Written by Nandemu Barasa
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This year, 2011 marks the 81st year sincere the famous Bukusu preacher and leader John Wanyonyi Manguliechi was born.
Mzee Manguliech was born in 1930 in Kamusinga village, Kimilili Division Bungoma County. He was the only son in a family of three.
His father who was a farmer and livestock keeper was called Manguliech of Bameme clan among Neala cluster of Bukusu sub tribe, Luhya tribe.
Manguliechi`s mother was called Namubuya and she only had three children, two girls and one boy Wanyonyi Manguliechi.
His father passed on in July 1936 when Mzee Manguliechi was only six years old.
He started school in 1938 at Kamusinga primary but transferred up to Kibingei Primary in the year 1945. Mzee Manguliechi remembers his first teacher as if it was just yesterday; “My first teacher at Kamusinga was called Prokomo Matamali but when I joined Kibingei Primary, my first teacher there was called Ferdinand Mumali,” he recalls.
Mzee Manguliechi was initiated in the year 1946 being Omukinyekeu the last group among Bukusu sub tribe.
He was at Kibingei Primary up to 1947 but the whole of 1948 he stayed home until 1949 when he went to the settlement schemes where he worked on a white man`s farm. He was preparing bricks for sell by his boss.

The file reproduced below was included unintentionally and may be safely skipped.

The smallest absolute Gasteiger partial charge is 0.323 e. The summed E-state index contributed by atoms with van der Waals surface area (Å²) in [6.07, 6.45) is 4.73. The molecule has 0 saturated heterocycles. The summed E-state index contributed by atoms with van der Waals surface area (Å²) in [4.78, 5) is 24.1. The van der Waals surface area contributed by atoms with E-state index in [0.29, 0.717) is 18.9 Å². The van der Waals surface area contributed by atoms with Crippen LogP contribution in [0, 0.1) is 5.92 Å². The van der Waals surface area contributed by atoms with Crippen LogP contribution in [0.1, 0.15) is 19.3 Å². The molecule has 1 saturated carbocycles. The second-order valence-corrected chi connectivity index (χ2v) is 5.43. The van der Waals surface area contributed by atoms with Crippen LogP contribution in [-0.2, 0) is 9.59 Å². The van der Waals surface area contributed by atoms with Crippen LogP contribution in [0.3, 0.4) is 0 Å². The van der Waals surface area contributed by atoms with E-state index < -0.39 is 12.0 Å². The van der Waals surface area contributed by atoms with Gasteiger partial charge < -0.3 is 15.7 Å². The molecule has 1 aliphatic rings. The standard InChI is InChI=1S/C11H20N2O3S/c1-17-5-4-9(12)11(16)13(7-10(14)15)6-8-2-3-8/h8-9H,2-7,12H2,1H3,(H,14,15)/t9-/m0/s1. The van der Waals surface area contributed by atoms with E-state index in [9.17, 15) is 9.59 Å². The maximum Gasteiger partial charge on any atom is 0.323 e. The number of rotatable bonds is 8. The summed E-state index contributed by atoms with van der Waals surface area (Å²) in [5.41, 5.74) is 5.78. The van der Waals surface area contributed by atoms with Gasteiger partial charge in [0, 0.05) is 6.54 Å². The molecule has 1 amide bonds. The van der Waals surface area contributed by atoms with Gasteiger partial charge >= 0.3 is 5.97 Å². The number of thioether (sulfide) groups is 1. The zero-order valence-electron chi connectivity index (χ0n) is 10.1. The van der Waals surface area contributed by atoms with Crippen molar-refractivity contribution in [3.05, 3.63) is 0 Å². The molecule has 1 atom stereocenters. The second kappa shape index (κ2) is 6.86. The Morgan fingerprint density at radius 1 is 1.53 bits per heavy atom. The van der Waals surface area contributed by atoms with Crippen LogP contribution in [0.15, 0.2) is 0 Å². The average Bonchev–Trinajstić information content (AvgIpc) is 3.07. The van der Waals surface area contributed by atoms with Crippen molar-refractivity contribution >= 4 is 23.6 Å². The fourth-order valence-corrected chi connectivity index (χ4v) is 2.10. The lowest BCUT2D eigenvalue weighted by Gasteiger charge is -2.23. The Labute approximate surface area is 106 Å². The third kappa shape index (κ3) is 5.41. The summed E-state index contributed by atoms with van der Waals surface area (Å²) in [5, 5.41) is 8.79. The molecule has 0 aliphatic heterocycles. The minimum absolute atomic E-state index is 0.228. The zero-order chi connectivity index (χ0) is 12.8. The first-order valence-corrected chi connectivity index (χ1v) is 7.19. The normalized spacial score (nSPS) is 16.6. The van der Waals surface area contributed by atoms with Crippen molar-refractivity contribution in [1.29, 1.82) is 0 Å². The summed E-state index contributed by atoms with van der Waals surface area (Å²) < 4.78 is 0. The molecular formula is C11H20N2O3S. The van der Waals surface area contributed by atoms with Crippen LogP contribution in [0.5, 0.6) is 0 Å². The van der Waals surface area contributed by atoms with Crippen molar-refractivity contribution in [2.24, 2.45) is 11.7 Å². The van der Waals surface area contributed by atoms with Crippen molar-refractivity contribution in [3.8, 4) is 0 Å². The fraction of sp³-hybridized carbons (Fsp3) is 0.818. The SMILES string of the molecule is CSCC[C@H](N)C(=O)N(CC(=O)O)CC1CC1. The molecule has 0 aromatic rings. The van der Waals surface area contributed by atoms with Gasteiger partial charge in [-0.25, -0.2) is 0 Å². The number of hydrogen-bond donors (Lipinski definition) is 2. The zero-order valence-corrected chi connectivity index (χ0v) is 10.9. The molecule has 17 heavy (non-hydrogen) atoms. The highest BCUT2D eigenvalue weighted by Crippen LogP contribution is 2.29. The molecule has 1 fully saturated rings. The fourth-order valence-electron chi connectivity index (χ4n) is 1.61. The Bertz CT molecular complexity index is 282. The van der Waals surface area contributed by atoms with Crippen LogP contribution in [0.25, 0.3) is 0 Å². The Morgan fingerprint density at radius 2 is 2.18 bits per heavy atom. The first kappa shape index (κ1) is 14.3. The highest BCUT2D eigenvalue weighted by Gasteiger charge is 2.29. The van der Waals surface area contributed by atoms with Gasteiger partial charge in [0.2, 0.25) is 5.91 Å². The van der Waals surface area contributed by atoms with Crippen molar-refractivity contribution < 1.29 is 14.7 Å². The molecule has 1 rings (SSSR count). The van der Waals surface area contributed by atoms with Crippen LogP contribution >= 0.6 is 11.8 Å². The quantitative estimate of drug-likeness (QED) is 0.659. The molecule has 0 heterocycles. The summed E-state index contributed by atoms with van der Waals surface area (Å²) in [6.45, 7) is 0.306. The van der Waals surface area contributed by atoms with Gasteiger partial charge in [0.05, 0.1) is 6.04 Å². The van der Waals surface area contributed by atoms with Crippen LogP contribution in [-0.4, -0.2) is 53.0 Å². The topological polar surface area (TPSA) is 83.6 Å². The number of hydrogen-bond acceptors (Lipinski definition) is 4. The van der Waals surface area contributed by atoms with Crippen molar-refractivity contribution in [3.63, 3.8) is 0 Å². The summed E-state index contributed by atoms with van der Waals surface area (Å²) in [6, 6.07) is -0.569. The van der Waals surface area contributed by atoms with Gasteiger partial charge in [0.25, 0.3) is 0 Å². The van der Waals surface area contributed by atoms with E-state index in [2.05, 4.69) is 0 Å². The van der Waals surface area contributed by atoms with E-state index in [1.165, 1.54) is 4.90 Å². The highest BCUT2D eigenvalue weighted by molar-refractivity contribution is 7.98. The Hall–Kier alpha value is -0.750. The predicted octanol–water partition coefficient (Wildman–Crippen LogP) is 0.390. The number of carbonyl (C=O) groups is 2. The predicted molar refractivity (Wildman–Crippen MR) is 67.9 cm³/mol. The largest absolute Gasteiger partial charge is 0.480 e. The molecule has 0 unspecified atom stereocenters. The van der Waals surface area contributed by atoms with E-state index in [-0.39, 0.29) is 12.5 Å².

He returned home in 1950 and went back to school at Kimilili commonly known as Wa Nabwana. However he did not continue with his education due to lack of fees and therefore he dropped from school the same year when he was in class two.
In 1951, Mzee Manguliechi went to Endebess settlement scheme and was again employed by a whiteman at a dairy farm as a clerk. He worked there up to 1954 and came back home. He married his first wife Mary Naliaka from Balunda clan among the Bukusu in 1956.
Due to a lot of hardship in life Manguliechi did not have any other alternative but to look for another employment opportunity to earn a living.
He was secured a chance at Kibisi Coffee Factory from 1958 to 1961 before being promoted into being Supervisor the position he held until 1967 when he stopped and went back home.
In 1969 he joined Kibingei Primary School parents association as the Committee member until he was elected the school`s chairman in 1972 the position he held until 1985.
By the end of 1985, he had started preaching as a Bukusu preacher although he had not been officially ordained. In November 23rd 1985, he was officially ordained as a traditional preacher and given official attire for his work. It is important to note here that among Bukusu people before one is approved and ordained as a traditional preacher, he has to meet certain requirements, such as being the only oldest man in the clan and his first born must be a male. Remember also that there are specific clans among Bukusu which produce traditional preachers. So you must come from that clan or be related to such a clan before you are ordained.